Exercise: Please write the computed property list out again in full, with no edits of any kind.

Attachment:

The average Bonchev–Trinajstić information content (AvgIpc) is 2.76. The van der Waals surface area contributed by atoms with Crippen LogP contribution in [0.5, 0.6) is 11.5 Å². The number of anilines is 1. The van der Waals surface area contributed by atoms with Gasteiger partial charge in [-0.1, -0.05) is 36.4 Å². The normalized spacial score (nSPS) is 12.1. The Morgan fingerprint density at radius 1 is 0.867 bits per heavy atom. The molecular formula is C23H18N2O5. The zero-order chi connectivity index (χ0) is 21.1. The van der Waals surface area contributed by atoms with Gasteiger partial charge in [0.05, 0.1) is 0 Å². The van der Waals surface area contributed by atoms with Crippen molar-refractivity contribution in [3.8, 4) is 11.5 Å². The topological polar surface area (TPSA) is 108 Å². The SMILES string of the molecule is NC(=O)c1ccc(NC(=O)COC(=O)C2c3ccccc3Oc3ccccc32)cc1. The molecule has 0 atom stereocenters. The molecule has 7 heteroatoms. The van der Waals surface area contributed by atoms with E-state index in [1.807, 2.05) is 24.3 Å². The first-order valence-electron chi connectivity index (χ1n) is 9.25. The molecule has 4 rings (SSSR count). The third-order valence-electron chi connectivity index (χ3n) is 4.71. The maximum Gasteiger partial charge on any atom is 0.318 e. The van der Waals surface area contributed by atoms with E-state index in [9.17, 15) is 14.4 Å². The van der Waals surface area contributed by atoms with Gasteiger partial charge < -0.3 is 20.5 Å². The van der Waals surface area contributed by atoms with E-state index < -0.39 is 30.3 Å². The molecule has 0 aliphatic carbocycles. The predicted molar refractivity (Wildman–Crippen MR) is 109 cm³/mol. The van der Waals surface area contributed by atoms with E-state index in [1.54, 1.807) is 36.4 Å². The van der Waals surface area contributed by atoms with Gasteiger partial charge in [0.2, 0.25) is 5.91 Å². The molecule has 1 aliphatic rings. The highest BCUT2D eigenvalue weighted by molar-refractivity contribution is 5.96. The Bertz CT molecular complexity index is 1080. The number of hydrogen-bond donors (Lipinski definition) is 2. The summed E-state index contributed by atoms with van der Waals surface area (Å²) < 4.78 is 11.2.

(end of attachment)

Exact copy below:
The average Bonchev–Trinajstić information content (AvgIpc) is 2.76. The van der Waals surface area contributed by atoms with Crippen LogP contribution in [0.5, 0.6) is 11.5 Å². The number of anilines is 1. The van der Waals surface area contributed by atoms with Gasteiger partial charge in [-0.1, -0.05) is 36.4 Å². The normalized spacial score (nSPS) is 12.1. The Morgan fingerprint density at radius 1 is 0.867 bits per heavy atom. The molecular formula is C23H18N2O5. The zero-order chi connectivity index (χ0) is 21.1. The van der Waals surface area contributed by atoms with Gasteiger partial charge in [0.05, 0.1) is 0 Å². The van der Waals surface area contributed by atoms with Crippen molar-refractivity contribution in [3.8, 4) is 11.5 Å². The topological polar surface area (TPSA) is 108 Å². The SMILES string of the molecule is NC(=O)c1ccc(NC(=O)COC(=O)C2c3ccccc3Oc3ccccc32)cc1. The molecule has 0 atom stereocenters. The molecule has 7 heteroatoms. The van der Waals surface area contributed by atoms with E-state index in [1.807, 2.05) is 24.3 Å². The first-order valence-electron chi connectivity index (χ1n) is 9.25. The molecule has 4 rings (SSSR count). The third-order valence-electron chi connectivity index (χ3n) is 4.71. The maximum Gasteiger partial charge on any atom is 0.318 e. The van der Waals surface area contributed by atoms with E-state index in [9.17, 15) is 14.4 Å². The van der Waals surface area contributed by atoms with Gasteiger partial charge < -0.3 is 20.5 Å². The van der Waals surface area contributed by atoms with E-state index < -0.39 is 30.3 Å². The molecule has 0 aliphatic carbocycles. The predicted molar refractivity (Wildman–Crippen MR) is 109 cm³/mol. The van der Waals surface area contributed by atoms with E-state index in [1.54, 1.807) is 36.4 Å². The van der Waals surface area contributed by atoms with Gasteiger partial charge in [0.2, 0.25) is 5.91 Å². The molecule has 1 aliphatic rings. The highest BCUT2D eigenvalue weighted by molar-refractivity contribution is 5.96. The Bertz CT molecular complexity index is 1080. The number of hydrogen-bond donors (Lipinski definition) is 2. The summed E-state index contributed by atoms with van der Waals surface area (Å²) < 4.78 is 11.2.